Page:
The May data on employment and unemployment in Arkansas continues to suggest that we’ve been through a period of weakening in the state’s labor markets. However, the latest report from the Bureau of Labor Statistics also included some encouraging signs of of improvement.
The unemployment rate was unchanged for the third consecutive month. With recent declines in the national unemployment rate, the unemployment rates for both Arkansas and the U.S. stand at the historically low rate of 3.8%.
However, recent weakness in employment is evident in the components of the unemployment rate. Data from the household survey shows that the number of employed Arkansans was down for the eighth consecutive month and has now dropped below 1.3 million for the first time since early 2017. The weakness in employment also shows through to labor force participation, which has also declined for eight months. One bright spot is the number of unemployed, which ticked downward slightly in May after creeping upward during the previous four months. With the most recent observation included, the trend suggests that the number of unemployed is fairly stable at just over 50,000.
Nonfarm payroll employment showed a healthy gain of 3,700 in May (seasonally adjusted*). The fact that the year-over-year increase in payrolls is only 6,600 demonstrates that the May increase represents an acceleration from the recent pace of job growth. Over the first five months of 2018, payroll employment has increased by 6,200 — more than offsetting the 4,900 decline reported for the final two months of 2017. Nevertheless, employment in Arkansas is expanding at a substantially slower pace than the national average. In percentage terms, Arkansas payroll employment has increased by 0.5% over the past 12 months, while national payrolls have expanded at a 1.6% pace.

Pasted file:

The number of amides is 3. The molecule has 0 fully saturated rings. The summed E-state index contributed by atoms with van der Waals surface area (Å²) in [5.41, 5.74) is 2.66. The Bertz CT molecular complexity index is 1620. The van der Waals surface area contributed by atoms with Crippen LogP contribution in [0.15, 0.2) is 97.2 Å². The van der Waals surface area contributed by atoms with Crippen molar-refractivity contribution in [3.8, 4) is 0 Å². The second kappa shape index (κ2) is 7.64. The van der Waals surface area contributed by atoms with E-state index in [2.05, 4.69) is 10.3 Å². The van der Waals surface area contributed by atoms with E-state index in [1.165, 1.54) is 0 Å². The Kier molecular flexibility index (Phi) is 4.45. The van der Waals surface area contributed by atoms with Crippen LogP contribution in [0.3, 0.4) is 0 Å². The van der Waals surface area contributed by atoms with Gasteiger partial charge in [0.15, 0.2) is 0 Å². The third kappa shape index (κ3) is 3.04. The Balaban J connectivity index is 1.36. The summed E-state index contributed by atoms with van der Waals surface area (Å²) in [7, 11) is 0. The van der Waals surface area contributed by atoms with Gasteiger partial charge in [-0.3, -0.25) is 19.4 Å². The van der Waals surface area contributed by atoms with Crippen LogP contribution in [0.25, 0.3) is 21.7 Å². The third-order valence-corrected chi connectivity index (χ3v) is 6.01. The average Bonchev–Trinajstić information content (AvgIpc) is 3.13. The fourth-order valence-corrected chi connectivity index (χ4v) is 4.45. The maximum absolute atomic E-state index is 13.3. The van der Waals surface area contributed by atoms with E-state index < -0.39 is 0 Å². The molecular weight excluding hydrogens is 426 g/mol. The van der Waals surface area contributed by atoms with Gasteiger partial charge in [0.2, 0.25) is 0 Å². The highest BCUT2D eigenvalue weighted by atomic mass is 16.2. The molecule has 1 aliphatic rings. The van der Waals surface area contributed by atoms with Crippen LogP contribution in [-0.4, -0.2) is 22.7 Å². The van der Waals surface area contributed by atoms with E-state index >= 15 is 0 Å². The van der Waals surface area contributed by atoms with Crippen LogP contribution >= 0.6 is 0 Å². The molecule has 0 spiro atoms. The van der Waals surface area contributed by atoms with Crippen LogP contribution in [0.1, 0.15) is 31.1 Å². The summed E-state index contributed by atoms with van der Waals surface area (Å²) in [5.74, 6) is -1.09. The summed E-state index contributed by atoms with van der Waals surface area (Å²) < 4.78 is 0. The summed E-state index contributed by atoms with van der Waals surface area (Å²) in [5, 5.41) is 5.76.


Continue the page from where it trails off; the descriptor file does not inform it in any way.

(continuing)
The breakdown of employment growth by sector shows some continued weakness in service-providing sectors with monthly declines in Financial Services, Professional & Business Services, and Other Services. Employment in Leisure and Hospitality Services was unchanged from the previous month and has shown no significant growth over the past year. On the other hand, Education and Health Services showed a strong gain of 1,200 jobs in May, primarily in the Health Care and Social Assistance component. Another encouraging figure is the growth of Manufacturing employment — up by 800 jobs in May and up 3,500 from a year ago. In fact, growth in Manufacturing employment accounts for over half of the state’s job growth over the past 12 months. Both the Durables and Non-durables components of manufacturing employment have been increasing, up by 1,200 and 2,300 jobs, respectively.
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*Seasonally adjusted data for Arkansas nonfarm payroll employment, reported in a format compatible with the monthly news release from the Arkansas Department of Workforce Services, can be found here: Table-Seasonally Adjusted NFPE.